Three of the biggest freight railroads operating in the U.S. have told the government they won't meet a 2018 deadline to start using safety technology intended to prevent accidents.
After a 2008 collision between a commuter train and a freight train in California killed 25 people, Congress passed a law requiring railroads to start using expensive technology on all tracks that carry passenger trains or that are used to haul liquids that emit toxic gas if spilled. The technology, called positive train control or PTC, relies on GPS, wireless radio and computers to monitor train positions and automatically slow or stop trains that are in danger of colliding, derailing due to excessive speed or about to enter track where crews are working or that is otherwise off limits.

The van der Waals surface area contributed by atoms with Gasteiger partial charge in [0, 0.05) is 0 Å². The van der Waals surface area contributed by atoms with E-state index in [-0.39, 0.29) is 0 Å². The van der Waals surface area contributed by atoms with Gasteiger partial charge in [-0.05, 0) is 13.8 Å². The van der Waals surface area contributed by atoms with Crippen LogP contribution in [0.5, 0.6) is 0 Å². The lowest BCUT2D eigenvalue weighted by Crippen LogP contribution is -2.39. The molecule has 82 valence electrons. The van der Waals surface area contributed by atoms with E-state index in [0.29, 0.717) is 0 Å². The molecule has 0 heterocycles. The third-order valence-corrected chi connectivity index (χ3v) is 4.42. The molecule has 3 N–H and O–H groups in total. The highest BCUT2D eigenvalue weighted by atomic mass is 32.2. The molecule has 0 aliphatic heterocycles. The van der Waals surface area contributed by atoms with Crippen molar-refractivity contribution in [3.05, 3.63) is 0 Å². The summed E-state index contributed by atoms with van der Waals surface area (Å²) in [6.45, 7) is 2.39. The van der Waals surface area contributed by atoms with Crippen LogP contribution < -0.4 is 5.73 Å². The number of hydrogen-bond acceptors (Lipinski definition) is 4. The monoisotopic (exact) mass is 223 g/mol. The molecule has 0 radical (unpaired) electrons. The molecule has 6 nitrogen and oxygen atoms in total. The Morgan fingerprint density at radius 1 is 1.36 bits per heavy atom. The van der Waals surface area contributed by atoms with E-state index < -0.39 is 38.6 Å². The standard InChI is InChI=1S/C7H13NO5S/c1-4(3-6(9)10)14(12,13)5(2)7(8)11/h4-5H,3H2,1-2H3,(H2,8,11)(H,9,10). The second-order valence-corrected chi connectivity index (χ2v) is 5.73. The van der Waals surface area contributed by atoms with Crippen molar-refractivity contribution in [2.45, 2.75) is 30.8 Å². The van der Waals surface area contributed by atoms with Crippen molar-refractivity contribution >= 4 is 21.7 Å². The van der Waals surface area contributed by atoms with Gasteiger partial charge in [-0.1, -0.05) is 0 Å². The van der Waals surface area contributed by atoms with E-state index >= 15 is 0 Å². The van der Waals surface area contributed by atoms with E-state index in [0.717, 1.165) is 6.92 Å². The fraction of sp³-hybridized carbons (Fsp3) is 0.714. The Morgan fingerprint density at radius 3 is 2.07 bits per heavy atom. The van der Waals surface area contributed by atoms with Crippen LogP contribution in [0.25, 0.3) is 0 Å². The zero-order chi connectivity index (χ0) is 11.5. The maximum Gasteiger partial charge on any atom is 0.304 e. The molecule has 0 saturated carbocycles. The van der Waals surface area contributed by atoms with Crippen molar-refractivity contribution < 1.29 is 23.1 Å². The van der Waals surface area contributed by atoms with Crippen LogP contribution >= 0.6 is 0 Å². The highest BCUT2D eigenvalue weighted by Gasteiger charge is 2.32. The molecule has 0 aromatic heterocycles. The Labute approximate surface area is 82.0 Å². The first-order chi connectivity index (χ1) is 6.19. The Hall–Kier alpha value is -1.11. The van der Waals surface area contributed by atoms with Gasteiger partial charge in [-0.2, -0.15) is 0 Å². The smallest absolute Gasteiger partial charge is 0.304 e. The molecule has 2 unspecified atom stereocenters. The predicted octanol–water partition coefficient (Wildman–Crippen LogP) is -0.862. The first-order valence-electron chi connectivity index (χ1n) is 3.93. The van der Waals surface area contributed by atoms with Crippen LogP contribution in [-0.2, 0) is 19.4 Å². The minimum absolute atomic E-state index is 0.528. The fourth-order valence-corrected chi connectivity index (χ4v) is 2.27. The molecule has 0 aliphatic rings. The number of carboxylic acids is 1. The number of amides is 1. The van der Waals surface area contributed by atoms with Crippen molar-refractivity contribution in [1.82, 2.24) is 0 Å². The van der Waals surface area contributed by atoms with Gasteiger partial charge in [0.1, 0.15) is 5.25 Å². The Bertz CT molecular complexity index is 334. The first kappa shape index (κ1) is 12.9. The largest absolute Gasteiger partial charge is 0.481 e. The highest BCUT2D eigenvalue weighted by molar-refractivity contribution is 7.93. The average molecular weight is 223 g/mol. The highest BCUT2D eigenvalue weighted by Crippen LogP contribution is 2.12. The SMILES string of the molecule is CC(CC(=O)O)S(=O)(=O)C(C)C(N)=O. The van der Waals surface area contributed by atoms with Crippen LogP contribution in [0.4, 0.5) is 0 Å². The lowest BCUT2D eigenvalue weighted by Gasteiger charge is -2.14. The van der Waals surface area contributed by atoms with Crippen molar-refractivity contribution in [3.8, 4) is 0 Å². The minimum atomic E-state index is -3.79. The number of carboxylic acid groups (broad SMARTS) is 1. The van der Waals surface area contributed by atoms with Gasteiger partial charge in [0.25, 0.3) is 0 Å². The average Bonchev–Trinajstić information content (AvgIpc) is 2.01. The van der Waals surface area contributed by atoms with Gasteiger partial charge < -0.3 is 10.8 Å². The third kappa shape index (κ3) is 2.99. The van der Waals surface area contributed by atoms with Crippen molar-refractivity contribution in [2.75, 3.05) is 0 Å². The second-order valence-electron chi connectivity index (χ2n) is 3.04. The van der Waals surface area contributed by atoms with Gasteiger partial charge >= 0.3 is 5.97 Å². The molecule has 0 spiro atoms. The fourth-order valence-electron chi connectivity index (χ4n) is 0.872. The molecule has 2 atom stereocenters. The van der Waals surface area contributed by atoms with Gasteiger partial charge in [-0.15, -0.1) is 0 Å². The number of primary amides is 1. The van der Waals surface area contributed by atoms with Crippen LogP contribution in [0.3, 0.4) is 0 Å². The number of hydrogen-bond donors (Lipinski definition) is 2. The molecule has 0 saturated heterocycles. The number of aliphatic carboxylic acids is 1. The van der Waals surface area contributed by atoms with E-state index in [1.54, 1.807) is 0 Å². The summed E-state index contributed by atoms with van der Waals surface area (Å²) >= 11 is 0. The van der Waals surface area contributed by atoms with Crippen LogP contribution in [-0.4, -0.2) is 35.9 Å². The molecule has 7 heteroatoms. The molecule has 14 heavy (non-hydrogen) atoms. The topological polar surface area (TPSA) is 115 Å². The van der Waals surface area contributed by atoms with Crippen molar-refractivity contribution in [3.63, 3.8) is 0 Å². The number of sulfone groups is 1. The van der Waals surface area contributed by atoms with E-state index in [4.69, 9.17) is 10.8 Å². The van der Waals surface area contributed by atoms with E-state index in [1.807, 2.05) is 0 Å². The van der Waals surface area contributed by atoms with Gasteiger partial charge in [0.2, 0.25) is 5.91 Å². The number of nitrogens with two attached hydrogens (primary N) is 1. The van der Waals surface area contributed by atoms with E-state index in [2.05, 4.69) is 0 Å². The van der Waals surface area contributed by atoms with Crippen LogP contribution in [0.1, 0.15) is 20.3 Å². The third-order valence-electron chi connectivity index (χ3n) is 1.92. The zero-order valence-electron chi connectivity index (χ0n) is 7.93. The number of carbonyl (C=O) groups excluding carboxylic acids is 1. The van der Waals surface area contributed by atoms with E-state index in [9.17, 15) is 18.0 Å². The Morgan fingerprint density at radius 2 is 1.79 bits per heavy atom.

But don’t worry, guys. Even though the powers that be warned railroads after the law passed that they would be VERY reluctant to grant waivers if companies missed the 2018 deadline, the industry's allies responded by quietly slipping a provision into a transportation bill in November that limits their ability to actually deny those waivers.
This expense is coming at a time when low fuel costs mean rail is actually losing some business to over the road trucking, which can finally, if temporarily, compete on price. But this hit FOR rail should result in fewer GETTING hit BY rail which, I have to say, I’m into.
I’m Anna Wells, and this is IEN Now.